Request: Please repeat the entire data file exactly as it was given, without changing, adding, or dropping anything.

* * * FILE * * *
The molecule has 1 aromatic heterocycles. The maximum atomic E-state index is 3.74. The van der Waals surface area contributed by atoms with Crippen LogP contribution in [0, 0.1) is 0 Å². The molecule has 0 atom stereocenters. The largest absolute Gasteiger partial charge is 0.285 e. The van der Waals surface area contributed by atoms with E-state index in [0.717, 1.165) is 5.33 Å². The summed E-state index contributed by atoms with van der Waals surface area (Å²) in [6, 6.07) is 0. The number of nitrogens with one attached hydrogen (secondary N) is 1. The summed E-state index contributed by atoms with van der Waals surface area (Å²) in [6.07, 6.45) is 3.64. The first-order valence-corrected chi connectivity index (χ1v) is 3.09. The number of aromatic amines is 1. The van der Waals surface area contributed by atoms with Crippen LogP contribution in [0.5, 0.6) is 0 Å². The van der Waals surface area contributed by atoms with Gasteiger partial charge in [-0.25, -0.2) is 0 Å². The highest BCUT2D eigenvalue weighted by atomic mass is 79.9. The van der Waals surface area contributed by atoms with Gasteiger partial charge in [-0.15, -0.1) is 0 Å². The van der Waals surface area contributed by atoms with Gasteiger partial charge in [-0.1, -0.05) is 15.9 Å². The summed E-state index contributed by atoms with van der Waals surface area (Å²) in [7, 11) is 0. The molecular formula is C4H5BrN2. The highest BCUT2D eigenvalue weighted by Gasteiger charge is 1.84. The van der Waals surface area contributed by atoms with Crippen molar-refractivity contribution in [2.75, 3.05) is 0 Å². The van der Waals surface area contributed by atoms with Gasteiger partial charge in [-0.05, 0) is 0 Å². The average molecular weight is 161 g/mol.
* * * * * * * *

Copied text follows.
The molecule has 1 aromatic heterocycles. The maximum atomic E-state index is 3.74. The van der Waals surface area contributed by atoms with Crippen LogP contribution in [0, 0.1) is 0 Å². The molecule has 0 atom stereocenters. The largest absolute Gasteiger partial charge is 0.285 e. The van der Waals surface area contributed by atoms with E-state index in [0.717, 1.165) is 5.33 Å². The summed E-state index contributed by atoms with van der Waals surface area (Å²) in [6, 6.07) is 0. The number of nitrogens with one attached hydrogen (secondary N) is 1. The summed E-state index contributed by atoms with van der Waals surface area (Å²) in [6.07, 6.45) is 3.64. The first-order valence-corrected chi connectivity index (χ1v) is 3.09. The number of aromatic amines is 1. The van der Waals surface area contributed by atoms with Crippen LogP contribution in [0.5, 0.6) is 0 Å². The van der Waals surface area contributed by atoms with Gasteiger partial charge in [-0.25, -0.2) is 0 Å². The highest BCUT2D eigenvalue weighted by atomic mass is 79.9. The van der Waals surface area contributed by atoms with Gasteiger partial charge in [-0.15, -0.1) is 0 Å². The van der Waals surface area contributed by atoms with Gasteiger partial charge in [-0.1, -0.05) is 15.9 Å². The summed E-state index contributed by atoms with van der Waals surface area (Å²) in [7, 11) is 0. The molecular formula is C4H5BrN2. The highest BCUT2D eigenvalue weighted by Gasteiger charge is 1.84. The van der Waals surface area contributed by atoms with Crippen molar-refractivity contribution in [2.75, 3.05) is 0 Å². The van der Waals surface area contributed by atoms with Gasteiger partial charge in [-0.05, 0) is 0 Å². The average molecular weight is 161 g/mol.